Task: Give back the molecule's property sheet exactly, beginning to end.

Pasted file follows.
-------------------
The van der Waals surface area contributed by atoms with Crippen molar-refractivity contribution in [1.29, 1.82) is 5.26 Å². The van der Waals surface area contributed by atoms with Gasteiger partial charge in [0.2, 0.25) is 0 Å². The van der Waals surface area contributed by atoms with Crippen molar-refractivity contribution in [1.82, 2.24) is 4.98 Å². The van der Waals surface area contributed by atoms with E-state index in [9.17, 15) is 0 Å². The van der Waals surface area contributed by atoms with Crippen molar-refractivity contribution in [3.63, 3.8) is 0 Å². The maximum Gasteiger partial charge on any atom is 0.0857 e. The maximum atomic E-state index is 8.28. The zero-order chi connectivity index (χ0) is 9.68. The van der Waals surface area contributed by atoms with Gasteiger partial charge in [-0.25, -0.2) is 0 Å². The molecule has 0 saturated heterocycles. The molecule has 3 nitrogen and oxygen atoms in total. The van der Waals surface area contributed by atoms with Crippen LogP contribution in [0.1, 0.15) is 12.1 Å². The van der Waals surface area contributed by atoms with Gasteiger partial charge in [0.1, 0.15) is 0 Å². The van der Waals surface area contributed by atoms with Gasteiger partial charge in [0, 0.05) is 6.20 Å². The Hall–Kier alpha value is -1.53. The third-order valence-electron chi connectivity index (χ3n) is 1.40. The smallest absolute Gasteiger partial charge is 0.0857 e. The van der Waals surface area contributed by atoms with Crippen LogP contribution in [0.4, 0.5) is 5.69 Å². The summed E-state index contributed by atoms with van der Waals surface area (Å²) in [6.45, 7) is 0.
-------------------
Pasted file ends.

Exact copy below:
The van der Waals surface area contributed by atoms with Crippen molar-refractivity contribution in [1.29, 1.82) is 5.26 Å². The van der Waals surface area contributed by atoms with Gasteiger partial charge in [0.2, 0.25) is 0 Å². The van der Waals surface area contributed by atoms with Crippen molar-refractivity contribution in [1.82, 2.24) is 4.98 Å². The van der Waals surface area contributed by atoms with E-state index in [9.17, 15) is 0 Å². The van der Waals surface area contributed by atoms with Crippen molar-refractivity contribution in [3.63, 3.8) is 0 Å². The maximum Gasteiger partial charge on any atom is 0.0857 e. The maximum atomic E-state index is 8.28. The zero-order chi connectivity index (χ0) is 9.68. The van der Waals surface area contributed by atoms with Gasteiger partial charge in [-0.25, -0.2) is 0 Å². The molecule has 0 saturated heterocycles. The molecule has 3 nitrogen and oxygen atoms in total. The van der Waals surface area contributed by atoms with Crippen LogP contribution in [0.1, 0.15) is 12.1 Å². The van der Waals surface area contributed by atoms with Gasteiger partial charge in [0.1, 0.15) is 0 Å². The van der Waals surface area contributed by atoms with Gasteiger partial charge in [0, 0.05) is 6.20 Å². The Hall–Kier alpha value is -1.53. The third-order valence-electron chi connectivity index (χ3n) is 1.40. The smallest absolute Gasteiger partial charge is 0.0857 e. The van der Waals surface area contributed by atoms with Crippen LogP contribution in [0.4, 0.5) is 5.69 Å². The summed E-state index contributed by atoms with van der Waals surface area (Å²) in [6.45, 7) is 0.